There are no studies examining the effects of other vitamin A acids, such as tazarotene, but it is likely they will provide benefits as well as they activate the same receptors in the skin.

It’s important to remember that with any treatment involving exfoliation or Vitamin A derivatives that your skin becomes more sensitive to the Sun, so it is important to use a broad spectrum sunscreen daily when treating the skin.

Bio-Oil

A South African study looked at the effect the product Bio-Oil ($8.99 for 2 oz on Amazon) had on stretch marks. While there was a statistically significant result, the visual improvements were minor when assessed by a third party.

I don’t recommend Bio-Oil because it contains lavender essential oil, which is cytotoxic to human fibroblasts, in a clinical setting it killed the skin cells responsible for creating new collagen and other skin fibres, which is exactly the opposite of what we want when treating stretch marks.

Mederma

A study funded by Mederma found that applying their stretch mark product ($29.99 for 5.29 oz on Amazon) containing onion extract, Centella asiatica extract, and Hyaluronic acid cream improved the appearance of stretch marks over 12 weeks. Here is an example image of the results.

Lasers and Radio Frequency

Though effective, lasers and radio frequency treatment are less commonly thought of as a viable treatment for stretch marks due to the cost.

The literature indicates that there are effective treatment types for both red and white stretch marks, and that these treatments are safe and effective for various skin tones.

There is always a risk of scarring or worsening of the condition if the wrong laser or energy level is used – this increases as a person’s skin tone becomes darker. Extensive consultation should be undertaken before choosing a doctor or clinic to perform treatment, I’ve summarized a few different studies to help provide some information for those interested in laser treatment.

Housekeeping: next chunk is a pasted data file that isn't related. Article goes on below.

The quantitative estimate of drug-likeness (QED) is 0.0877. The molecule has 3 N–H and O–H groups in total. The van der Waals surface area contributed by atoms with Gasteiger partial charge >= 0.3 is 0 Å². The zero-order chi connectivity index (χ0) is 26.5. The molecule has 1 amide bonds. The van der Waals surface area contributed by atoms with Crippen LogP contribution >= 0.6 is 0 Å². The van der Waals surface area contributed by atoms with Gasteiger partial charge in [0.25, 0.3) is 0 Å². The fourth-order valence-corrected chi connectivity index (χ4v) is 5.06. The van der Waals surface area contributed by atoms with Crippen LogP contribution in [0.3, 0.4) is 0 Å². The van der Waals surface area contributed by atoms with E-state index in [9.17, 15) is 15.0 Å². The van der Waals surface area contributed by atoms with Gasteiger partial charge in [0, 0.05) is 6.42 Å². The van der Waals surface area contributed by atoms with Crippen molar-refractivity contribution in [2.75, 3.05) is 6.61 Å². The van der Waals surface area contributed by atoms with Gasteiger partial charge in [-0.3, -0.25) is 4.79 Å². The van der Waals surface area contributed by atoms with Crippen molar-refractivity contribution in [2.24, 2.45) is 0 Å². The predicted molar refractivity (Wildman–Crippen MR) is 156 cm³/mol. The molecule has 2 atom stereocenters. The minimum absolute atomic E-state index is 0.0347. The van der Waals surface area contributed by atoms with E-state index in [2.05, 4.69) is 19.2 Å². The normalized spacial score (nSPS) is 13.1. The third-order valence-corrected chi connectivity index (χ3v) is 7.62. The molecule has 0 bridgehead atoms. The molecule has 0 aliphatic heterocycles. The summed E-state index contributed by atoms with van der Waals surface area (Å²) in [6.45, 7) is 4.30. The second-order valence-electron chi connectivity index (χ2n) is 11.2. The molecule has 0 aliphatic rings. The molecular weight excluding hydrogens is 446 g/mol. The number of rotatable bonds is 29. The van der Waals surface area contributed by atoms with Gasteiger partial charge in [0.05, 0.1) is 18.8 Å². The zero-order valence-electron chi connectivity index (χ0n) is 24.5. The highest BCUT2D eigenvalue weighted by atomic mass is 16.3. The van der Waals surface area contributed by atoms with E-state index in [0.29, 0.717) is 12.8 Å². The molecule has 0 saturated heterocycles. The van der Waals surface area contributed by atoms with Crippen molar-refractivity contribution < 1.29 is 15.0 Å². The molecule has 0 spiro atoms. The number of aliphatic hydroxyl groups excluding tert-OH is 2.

31 subject study using 308-nm excimer laser in the treatment of white stretch marks. Improvement was rated at 60-70% after 9 treatments bi-weekly. The researchers suggest a maintenance treatment afterwards every 1-4 months. Another study using the same 308-nm excimer laser and 75 patients showed significant improvement after an average of 8.4 treatments.

22 female subject study using two sessions over 4 weeks of fractional photothermolysis at 30 mJ, density level 6, and 8 passes. 6 of the 22 patients showed “excellent” results. The treatment was most effective for older, white stretch marks as opposed to newer red stretch marks.

1 Korean patient study using the Ultrapulse Encore laser (10 600-nm CO2 fractional laser). The patient was 27 years old and had Fitpatrick type IV skin. The treatment took 2 session spaced 4 weeks apart. An image of the results.

22 patient study using the 1064-nm long-pulsed nD:YAG laser found good results in treating newer and red stretch marks. Half of the patients rated the improvement after 3-4 treatments spaced 3-6 weeks apart as “Excellent”.

20 patient study with the 585-nm pulsed-dyed laser examined the effect on both red stretch marks and white stretch marks. No noticeable improvement was gained in patients with white stretch marks after 2 treatments, however there was a moderate reduction in redness in those with red stretch marks.

2 patient study with the 1550-nm erbium-doped fiber fractionated laser found significant improvement in red stretch marks after 3-5 treatments spaced 4 weeks apart. An image of the results.

15 patient follow up study with patients originally treated with 577-511-nm copper bromide laser. The results were satisfactory and maintained after 2 years.